After the 1969 nationwide floods, Zhao Di takes over her father's family farm with the help of reformed gangster Ah Long. As Singapore's economy prospers, the Singaporean mindset is also ...
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LONG LONG TIME AGO follows the trials and tribulations of a family from 1965 to the early 1970s. Their journey through the years from their humble kampong to a modern HDB flat, runs in ... See full summary »
The film opens with the Republic of Singapore apparently being under an immense invasion from a fictional army, with iconic Singaporean landmarks (such as the Merlion and the Esplanade) ... See full synopsis »
After the 1969 nationwide floods, Zhao Di takes over her father's family farm with the help of reformed gangster Ah Long. As Singapore's economy prospers, the Singaporean mindset is also forced to change with the times. Osman catches his teenage son, Ahmad practicing with his rock band. As a conservative man, Osman believes rock music will have a negative influence on Ahmad. Father and son argue over their different opinions, causing Ahmad to run away. Meanwhile, Ah Hee and Rani decide to get married. But their traditional parents disapprove of their marriage. In 1977, the Government begins expropriating land for redevelopment, forcing villagers from their kampongs. Licensed farmland owners, such as Zhao Di, are financially compensated for their land. Ah Kun, Zhao Di's greedy brother accuses Zhao Di and Ah Long of having an affair to tarnish her name in front of the family. In the midst of Ah Kun's persistent accusations, Zhao Di's health takes a hit. Will Zhao Di be able to keep her ...
Jack Neo's weaknesses as a storyteller shows, but this family drama set against Singapore's early years is still a thoroughly engaging slice of uniquely Singaporean history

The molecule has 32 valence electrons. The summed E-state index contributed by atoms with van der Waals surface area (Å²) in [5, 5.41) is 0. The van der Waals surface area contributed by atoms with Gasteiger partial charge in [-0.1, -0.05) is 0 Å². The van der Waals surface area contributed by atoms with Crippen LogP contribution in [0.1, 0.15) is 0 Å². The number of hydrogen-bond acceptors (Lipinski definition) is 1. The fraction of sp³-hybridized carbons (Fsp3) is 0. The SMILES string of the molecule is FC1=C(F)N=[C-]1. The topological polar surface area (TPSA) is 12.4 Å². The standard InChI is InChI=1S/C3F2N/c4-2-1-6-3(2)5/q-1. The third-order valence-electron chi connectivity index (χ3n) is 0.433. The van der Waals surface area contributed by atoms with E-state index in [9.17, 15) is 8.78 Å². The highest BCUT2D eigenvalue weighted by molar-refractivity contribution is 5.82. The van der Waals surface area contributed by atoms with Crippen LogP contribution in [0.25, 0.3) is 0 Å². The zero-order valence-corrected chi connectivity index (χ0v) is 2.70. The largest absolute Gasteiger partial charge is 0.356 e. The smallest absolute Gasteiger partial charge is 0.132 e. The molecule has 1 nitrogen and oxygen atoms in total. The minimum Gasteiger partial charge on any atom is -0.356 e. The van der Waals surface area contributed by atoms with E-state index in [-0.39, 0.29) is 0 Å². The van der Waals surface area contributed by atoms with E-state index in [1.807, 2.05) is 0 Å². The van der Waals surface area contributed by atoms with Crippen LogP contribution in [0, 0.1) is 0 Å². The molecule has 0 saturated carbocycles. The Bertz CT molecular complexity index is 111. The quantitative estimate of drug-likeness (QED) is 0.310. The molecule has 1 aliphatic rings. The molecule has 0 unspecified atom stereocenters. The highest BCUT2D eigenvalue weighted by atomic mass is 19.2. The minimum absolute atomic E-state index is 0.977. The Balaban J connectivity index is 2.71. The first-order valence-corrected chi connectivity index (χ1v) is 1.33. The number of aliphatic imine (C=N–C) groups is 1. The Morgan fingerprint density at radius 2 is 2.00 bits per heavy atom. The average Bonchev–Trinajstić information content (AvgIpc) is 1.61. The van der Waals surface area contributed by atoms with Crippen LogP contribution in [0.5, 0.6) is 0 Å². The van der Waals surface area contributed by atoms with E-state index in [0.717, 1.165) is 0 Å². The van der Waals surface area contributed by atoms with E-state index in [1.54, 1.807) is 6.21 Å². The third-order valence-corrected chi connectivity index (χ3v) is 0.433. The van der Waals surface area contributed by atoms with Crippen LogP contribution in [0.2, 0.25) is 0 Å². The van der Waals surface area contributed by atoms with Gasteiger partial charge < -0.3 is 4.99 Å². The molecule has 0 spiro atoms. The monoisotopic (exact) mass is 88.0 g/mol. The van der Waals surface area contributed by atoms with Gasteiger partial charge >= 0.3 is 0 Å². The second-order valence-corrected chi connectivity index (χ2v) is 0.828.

Of late, Jack Neo's stories have gotten longer, but in the case of 'Long Long Time Ago' at least, we can reassure you that it isn't because he has gotten more long-winded.
For the uninitiated, the two-part saga of the trials and tribulations of a family living through the early years of Singapore's independence is Neo's ode to a bygone era in Singapore's history.
Zhao Di (Aileen Tan) is the eldest daughter, gentle, restrained yet quietly resilient; while Ah Kun (Mark Lee) is her second brother, an opportunistic good-for-nothing ingrate who not only gambles his time away but is consistently getting himself and his family into trouble. Their conflict was the backbone of the story and character dynamics in the first movie, and comes to a boil here as greed takes hold of Ah Kun.
The trigger here is the Government's relocation of citizens from 'kampungs' to HDB flats, in order to free up land for national development. Along with that move comes the promise of a generous compensation package, depending on the amount of land that would be expropriated as well as the 'activities' on that land such as pig farming etc. Though he had never lifted a finger to help Zhao Di turn their barren front yard into a modest pig farm, Ah Kun demands a share of the compensation that would be given in exchange of the 'pig farming' licence, and even goes so far as to smear Zhao Di's good name in order to get their family and extended relatives on his side.